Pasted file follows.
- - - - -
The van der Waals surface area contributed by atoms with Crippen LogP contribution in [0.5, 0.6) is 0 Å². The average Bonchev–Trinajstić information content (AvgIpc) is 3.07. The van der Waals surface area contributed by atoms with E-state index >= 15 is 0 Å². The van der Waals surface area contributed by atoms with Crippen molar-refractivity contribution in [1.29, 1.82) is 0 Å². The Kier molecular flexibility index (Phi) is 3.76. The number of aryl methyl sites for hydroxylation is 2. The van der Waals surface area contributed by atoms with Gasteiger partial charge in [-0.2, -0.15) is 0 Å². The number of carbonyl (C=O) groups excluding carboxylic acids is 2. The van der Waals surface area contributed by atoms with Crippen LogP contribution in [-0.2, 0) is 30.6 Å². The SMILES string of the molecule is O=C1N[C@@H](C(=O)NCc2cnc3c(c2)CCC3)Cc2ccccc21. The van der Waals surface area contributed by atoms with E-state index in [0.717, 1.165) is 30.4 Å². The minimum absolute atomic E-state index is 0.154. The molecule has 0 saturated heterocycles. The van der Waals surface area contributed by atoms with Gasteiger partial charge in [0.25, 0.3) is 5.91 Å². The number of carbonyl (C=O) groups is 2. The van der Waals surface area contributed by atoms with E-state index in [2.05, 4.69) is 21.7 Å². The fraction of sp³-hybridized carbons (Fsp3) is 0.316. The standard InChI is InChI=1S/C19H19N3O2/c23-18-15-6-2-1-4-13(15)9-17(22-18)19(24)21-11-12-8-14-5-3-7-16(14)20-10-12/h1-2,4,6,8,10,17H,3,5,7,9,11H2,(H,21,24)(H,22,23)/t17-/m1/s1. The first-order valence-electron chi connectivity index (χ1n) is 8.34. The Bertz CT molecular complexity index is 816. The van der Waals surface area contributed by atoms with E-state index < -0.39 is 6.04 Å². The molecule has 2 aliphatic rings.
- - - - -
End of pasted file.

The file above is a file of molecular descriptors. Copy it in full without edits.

The van der Waals surface area contributed by atoms with Crippen LogP contribution in [0.5, 0.6) is 0 Å². The average Bonchev–Trinajstić information content (AvgIpc) is 3.07. The van der Waals surface area contributed by atoms with E-state index >= 15 is 0 Å². The van der Waals surface area contributed by atoms with Crippen molar-refractivity contribution in [1.29, 1.82) is 0 Å². The Kier molecular flexibility index (Phi) is 3.76. The number of aryl methyl sites for hydroxylation is 2. The van der Waals surface area contributed by atoms with Gasteiger partial charge in [-0.2, -0.15) is 0 Å². The number of carbonyl (C=O) groups excluding carboxylic acids is 2. The van der Waals surface area contributed by atoms with Crippen LogP contribution in [-0.2, 0) is 30.6 Å². The SMILES string of the molecule is O=C1N[C@@H](C(=O)NCc2cnc3c(c2)CCC3)Cc2ccccc21. The van der Waals surface area contributed by atoms with E-state index in [0.717, 1.165) is 30.4 Å². The minimum absolute atomic E-state index is 0.154. The molecule has 0 saturated heterocycles. The van der Waals surface area contributed by atoms with Gasteiger partial charge in [0.25, 0.3) is 5.91 Å². The number of carbonyl (C=O) groups is 2. The van der Waals surface area contributed by atoms with E-state index in [2.05, 4.69) is 21.7 Å². The fraction of sp³-hybridized carbons (Fsp3) is 0.316. The standard InChI is InChI=1S/C19H19N3O2/c23-18-15-6-2-1-4-13(15)9-17(22-18)19(24)21-11-12-8-14-5-3-7-16(14)20-10-12/h1-2,4,6,8,10,17H,3,5,7,9,11H2,(H,21,24)(H,22,23)/t17-/m1/s1. The first-order valence-electron chi connectivity index (χ1n) is 8.34. The Bertz CT molecular complexity index is 816. The van der Waals surface area contributed by atoms with E-state index < -0.39 is 6.04 Å². The molecule has 2 aliphatic rings.